- A court order against the company as obtained by a creditor remains unfulfilled; or
- The court believes that the company is unable to pay its debts.
Once a winding up order is issued, a court-appointed liquidator will take over the control of the company and the company’s members will not be able to carry on the business of the company.
- Voluntary Winding Up
A Singapore company can be liquidated voluntarily by either its members or creditors.A company may decide to wind up voluntarily if its members believe that the company is able to pay its debts in full within 12 months after the commencement of winding up. Thus, if a company is struggling to pay its debts, it may choose to wind up voluntarily.
For this to happen, the company must produce a members’ resolution as well as convene a meeting with its creditors to discuss the voluntary wind up. The company may then appoint a liquidator.
Once winding up commences, the company shall cease to carry on its business. However, the corporate powers of the company shall continue until the company is dissolved. The company’s shareholders also cannot transfer their shares without sanction from the liquidator.
- Compulsory Winding Up
The Role of a Liquidator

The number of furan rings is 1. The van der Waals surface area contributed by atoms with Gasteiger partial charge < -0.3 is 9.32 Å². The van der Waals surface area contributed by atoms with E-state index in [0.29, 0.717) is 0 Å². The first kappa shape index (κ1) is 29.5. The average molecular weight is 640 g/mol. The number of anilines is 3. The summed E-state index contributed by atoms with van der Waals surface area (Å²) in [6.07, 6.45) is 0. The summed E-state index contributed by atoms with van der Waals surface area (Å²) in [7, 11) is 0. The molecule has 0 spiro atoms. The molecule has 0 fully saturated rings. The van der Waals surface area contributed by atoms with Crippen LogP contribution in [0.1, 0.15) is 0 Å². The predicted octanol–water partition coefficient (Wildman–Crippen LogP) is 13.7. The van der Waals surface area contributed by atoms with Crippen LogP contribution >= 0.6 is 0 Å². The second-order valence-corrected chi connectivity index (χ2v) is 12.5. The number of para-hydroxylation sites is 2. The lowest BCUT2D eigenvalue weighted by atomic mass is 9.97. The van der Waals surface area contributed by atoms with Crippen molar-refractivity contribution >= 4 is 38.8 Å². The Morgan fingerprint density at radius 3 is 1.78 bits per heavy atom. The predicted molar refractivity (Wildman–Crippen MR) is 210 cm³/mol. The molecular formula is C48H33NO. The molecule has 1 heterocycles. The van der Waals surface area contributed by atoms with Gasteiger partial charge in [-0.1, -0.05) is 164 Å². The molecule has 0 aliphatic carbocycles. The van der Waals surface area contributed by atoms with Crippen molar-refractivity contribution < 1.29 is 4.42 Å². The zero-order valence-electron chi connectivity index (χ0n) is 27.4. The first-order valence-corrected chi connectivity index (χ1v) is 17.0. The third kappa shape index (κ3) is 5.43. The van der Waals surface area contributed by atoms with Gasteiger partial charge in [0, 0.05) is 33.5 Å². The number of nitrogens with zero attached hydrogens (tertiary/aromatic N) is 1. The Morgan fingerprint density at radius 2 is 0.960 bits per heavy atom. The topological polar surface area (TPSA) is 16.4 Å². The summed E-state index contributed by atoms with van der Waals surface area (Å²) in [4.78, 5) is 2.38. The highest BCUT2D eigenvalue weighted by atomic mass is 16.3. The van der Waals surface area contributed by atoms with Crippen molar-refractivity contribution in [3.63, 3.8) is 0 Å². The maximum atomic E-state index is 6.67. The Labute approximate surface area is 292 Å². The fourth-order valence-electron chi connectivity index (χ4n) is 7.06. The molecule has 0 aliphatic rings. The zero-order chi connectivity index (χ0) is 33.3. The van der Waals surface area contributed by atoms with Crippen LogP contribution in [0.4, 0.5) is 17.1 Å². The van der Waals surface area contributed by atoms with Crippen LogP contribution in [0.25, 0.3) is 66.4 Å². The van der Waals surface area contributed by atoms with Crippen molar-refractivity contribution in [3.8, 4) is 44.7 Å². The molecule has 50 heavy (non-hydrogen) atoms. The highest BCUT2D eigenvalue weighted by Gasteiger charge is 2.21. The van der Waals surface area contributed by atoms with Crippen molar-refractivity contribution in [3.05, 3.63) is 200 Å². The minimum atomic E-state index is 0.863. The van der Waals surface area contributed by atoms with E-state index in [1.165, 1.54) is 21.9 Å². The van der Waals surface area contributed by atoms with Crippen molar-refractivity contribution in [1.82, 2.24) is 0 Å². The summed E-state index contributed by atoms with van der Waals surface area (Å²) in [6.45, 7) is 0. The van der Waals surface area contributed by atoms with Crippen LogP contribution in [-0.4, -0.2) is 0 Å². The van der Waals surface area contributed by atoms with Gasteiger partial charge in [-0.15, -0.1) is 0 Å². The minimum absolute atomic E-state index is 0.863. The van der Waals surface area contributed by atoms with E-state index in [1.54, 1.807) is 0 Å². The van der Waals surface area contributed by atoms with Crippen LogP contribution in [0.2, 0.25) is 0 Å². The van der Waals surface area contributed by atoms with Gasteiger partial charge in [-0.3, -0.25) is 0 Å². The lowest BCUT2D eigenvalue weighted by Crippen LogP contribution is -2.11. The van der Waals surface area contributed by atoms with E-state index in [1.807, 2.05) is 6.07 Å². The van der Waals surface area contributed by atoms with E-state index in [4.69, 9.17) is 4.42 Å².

For compulsory winding ups, a public officer known as the Official Receiver will be appointed by the court to oversee liquidation. For voluntary winding ups, either the creditors or shareholders may appoint a liquidator of their choice, depending on the situation.
The role of a liquidator includes:
- Investigating into the affairs and assets of the company, the conduct of its officers and the claims of creditors and third parties
- Recovering and realising the company’s assets in the most advantageous manner to the company
- Resolving creditors’ claims and ensuring an equitable distribution of the company’s assets among creditors and shareholders
In addition, a company must notify the following bodies as part of closing down its business:
- Accounting and Corporate Regulatory Authority (ACRA)
- Central Provident Fund (CPF) Board
- Inland Revenue Authority of Singapore (IRAS)
- Relevant Licensing Authorities
- An advertisement may be required to be placed in an English and a Chinese local daily newspaper
Let Corporate Services Singapore Assist You
Closing a company can be a complex and time-intensive procedure. In addition, you must comply with all the necessary legal and statutory requirements. If you have decided to close your Singapore company down, it is highly recommended that you seek the help of a professional corporate services provider that can assess your business situation, recommend the best course of action, and assist you through the procedures and paperwork.
At Corporate Services Singapore, we provide professional assistance on all types of company liquidations in Singapore, whether voluntary or compulsory. Access expert financial advice and solutions today by giving Corporate Services Singapore a call at 6602 8286 or email email@example.com.